New science from instrument and technique advances

As well as larger instrument developments, advances in techniques or in other experimental equipment also enable new science to be done using neutrons and muons at ISIS.

Simultaneous neutron and Raman scattering

ISIS now has the capability to make simultaneous neutron and Raman scattering measurements at temperatures between 1.5 and 450 K. Raman measurements with a resolution of 1-4 cm-1 can be made over a wide wavelength range (100 – 3200 cm-1) at the same time as a variety of neutron scattering measurements. The new equipment has been used for inelastic neutron scattering and neutron diffraction in conjunction with Raman for studies of the globular protein lysozyme.

raman scattering

Mark Adams and Stewart Parker (ISIS) setting up the Raman spectrometer for simultaneous neutron measurements.
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Putting the squeeze on energetic materials

The recent development of a compact variable temperature insert for the Paris-Edinburgh pressure cell has allowed study of the high-pressure, high-temperature structural behaviour of the widely used explosive RDX. The structures of three forms of this material have been characterised for the first time.  Information obtained under the extreme conditions typical of those experienced during explosive decomposition is very important for modelling the performance and characteristics of energetic materials.

putting the squeeze

The Paris-Edinburgh pressure cell equipped with the compact variable-temperature insert. The cell allowed observation of the molecular conformation change when the alpha-form of RDX is transformed into the epsilon-form at high pressure (5 GPa) and temperature (500 K).
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Making supercritical CO2 thicker

A new Thar pressure cell has been used to great effect on Loq.  The improved efficiency of the cell has allowed Eastoe et al., (Bristol), to study designer, low-cost hydrocarbon surfactants as fluid modifiers for supercritical carbon dioxide (sc-CO2).  Small angle neutron scattering has shown these surfactants form hydrated reverse micelles in sc-CO­2 which could be used to unlock the full potential of CO2 as a green solvent.

supercritical co2

Sarah Rogers (ISIS) preparing the new Loq pressure cell.
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Spectroscopic neutron analysis facility for archaeological objects

A new facility based on neutron resonance capture analysis (NRCA) and neutron resonance transmission (NRT) has been installed at ISIS.  This is part of the EU Ancient Charm project, which aims to develop science research techniques for cultural heritage objects. NRCA and NRT use epithermal neutrons for non-destructive bulk analysis and for mapping of elements in archaeological objects. The equipment can potentially be used also for cross section measurements of reference materials and nuclear materials.  This work is a collaboration between G Gorini and E Perelli Cippo (Milano-Bicocca, Italy), P Schillebeeckx (IRMM Geel, Belgium), and W Kockelmann and E Schooneveld (ISIS).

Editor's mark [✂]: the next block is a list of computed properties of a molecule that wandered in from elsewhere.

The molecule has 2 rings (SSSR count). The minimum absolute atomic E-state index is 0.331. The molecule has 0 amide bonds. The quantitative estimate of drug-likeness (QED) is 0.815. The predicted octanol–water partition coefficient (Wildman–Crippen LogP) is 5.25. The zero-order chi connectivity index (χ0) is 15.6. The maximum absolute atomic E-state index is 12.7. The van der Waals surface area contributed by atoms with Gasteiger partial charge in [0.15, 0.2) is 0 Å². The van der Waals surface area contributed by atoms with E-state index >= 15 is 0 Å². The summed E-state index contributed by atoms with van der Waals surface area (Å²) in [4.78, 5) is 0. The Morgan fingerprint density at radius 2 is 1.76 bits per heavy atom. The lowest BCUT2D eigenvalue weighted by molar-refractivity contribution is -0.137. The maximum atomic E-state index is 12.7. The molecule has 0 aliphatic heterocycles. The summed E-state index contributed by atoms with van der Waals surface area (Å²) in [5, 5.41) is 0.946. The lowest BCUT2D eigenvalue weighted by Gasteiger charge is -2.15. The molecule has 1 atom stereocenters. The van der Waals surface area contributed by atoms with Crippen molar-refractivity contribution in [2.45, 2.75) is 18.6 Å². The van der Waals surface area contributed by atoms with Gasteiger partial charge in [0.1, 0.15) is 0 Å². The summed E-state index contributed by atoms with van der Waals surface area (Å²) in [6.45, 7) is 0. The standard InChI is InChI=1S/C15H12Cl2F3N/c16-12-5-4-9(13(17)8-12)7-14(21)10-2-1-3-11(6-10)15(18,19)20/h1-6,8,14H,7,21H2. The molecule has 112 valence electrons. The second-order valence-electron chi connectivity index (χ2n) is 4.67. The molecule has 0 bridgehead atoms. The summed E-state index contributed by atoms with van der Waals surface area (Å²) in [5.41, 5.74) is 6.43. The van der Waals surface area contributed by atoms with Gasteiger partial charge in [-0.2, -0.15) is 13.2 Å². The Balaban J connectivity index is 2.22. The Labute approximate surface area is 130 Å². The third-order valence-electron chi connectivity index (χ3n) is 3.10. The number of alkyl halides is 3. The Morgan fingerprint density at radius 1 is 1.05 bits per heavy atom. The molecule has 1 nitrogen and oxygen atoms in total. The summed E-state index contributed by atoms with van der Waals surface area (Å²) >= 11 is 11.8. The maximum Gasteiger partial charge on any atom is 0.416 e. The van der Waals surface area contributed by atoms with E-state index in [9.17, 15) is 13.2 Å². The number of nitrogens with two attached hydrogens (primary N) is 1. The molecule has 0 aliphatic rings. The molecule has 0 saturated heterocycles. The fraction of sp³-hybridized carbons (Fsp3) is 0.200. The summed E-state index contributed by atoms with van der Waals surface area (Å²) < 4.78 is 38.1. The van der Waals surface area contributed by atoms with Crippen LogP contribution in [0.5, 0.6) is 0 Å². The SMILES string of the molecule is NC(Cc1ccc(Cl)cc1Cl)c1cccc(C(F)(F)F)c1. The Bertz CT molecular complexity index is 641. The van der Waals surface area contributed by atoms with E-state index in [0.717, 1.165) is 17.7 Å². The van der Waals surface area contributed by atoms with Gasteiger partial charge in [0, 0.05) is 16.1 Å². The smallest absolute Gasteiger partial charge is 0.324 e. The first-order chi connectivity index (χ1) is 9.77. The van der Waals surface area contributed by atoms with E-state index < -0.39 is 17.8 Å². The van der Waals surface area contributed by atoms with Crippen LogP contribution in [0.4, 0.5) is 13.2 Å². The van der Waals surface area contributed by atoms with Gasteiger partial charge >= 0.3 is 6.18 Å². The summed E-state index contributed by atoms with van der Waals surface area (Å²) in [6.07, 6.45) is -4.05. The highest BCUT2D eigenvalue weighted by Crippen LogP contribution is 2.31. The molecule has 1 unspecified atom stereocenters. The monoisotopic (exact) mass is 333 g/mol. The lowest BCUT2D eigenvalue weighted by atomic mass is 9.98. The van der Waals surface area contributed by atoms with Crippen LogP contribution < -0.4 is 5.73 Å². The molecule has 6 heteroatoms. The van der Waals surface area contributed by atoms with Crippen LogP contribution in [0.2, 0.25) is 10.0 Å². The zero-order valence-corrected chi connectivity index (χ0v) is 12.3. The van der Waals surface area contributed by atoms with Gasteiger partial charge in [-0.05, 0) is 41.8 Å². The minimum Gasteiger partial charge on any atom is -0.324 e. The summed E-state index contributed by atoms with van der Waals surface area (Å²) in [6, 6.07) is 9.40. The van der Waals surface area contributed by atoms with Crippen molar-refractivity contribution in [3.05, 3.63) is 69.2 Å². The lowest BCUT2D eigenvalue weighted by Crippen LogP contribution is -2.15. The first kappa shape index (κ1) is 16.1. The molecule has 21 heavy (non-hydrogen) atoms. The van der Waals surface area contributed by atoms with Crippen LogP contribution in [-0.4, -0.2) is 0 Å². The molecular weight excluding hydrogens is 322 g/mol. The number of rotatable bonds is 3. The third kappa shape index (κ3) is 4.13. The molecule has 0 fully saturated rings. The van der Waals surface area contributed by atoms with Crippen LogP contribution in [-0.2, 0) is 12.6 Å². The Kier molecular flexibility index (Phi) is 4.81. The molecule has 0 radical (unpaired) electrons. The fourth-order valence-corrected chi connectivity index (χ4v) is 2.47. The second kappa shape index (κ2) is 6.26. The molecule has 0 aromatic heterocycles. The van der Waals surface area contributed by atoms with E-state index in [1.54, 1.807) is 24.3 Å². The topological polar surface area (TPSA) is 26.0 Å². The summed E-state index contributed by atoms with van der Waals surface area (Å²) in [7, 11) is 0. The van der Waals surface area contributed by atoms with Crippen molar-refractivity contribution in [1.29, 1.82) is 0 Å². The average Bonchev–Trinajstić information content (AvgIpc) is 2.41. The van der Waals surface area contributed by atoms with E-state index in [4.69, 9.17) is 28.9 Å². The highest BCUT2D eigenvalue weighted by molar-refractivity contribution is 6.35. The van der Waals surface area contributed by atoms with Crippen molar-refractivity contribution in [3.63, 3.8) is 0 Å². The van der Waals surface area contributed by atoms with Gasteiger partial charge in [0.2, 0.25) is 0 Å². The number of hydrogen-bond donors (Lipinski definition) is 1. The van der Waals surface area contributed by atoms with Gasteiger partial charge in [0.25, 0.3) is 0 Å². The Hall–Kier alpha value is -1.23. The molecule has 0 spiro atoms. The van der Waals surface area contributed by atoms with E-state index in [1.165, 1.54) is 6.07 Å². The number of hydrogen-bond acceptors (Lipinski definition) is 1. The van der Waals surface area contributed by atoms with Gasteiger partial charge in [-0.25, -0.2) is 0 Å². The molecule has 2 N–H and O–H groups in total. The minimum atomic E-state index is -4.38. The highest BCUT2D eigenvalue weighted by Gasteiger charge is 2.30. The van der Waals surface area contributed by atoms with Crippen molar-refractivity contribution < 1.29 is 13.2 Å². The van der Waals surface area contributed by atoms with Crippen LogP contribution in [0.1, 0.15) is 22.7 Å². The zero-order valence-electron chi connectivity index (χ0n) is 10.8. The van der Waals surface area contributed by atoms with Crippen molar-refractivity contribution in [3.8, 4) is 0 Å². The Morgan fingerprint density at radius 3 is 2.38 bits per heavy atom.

spectroscopic neutron analysis

Schematic of the neutron resonance capture and transmission detectors for the INES instrument.
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A flow-through quartz cell with gas flow control system

A flow-through quartz gas cell, together with its complementary flow control and monitoring system, has been developed by ISIS in collaboration with Chalmers University of Technology, Sweden. This equipment allows neutron powder diffraction data to be collected on samples at temperatures up to around 1300 K when exposed to mixtures of O2, Ar, CO2 and CO.  For example, the cell has been used to probe the crystal structure of CeO2-δ, which has applications in solid oxide fuel cells, as a function of oxygen partial pressure.

 

 

X-ray diffraction for disordered materials

The ISIS Disordered Materials Group are now running a laboratory x-ray diffractometer, optimised for structural studies of liquids, glasses and disordered crystals. The aim is to provide x-ray diffraction data which will complement the data obtained on the group’s neutron diffractometers, GEM, Nimrod and Sandals, by virtue of the different contrasts for the two radiations. Currently the diffractometer is nearing the end of a period of scientific commissioning, after which it will be available for approved disordered materials experiments by ISIS users.

x-ray diffraction

Nattapol Laorodphan (Warwick University) preparing the new x-ray diffractometer.
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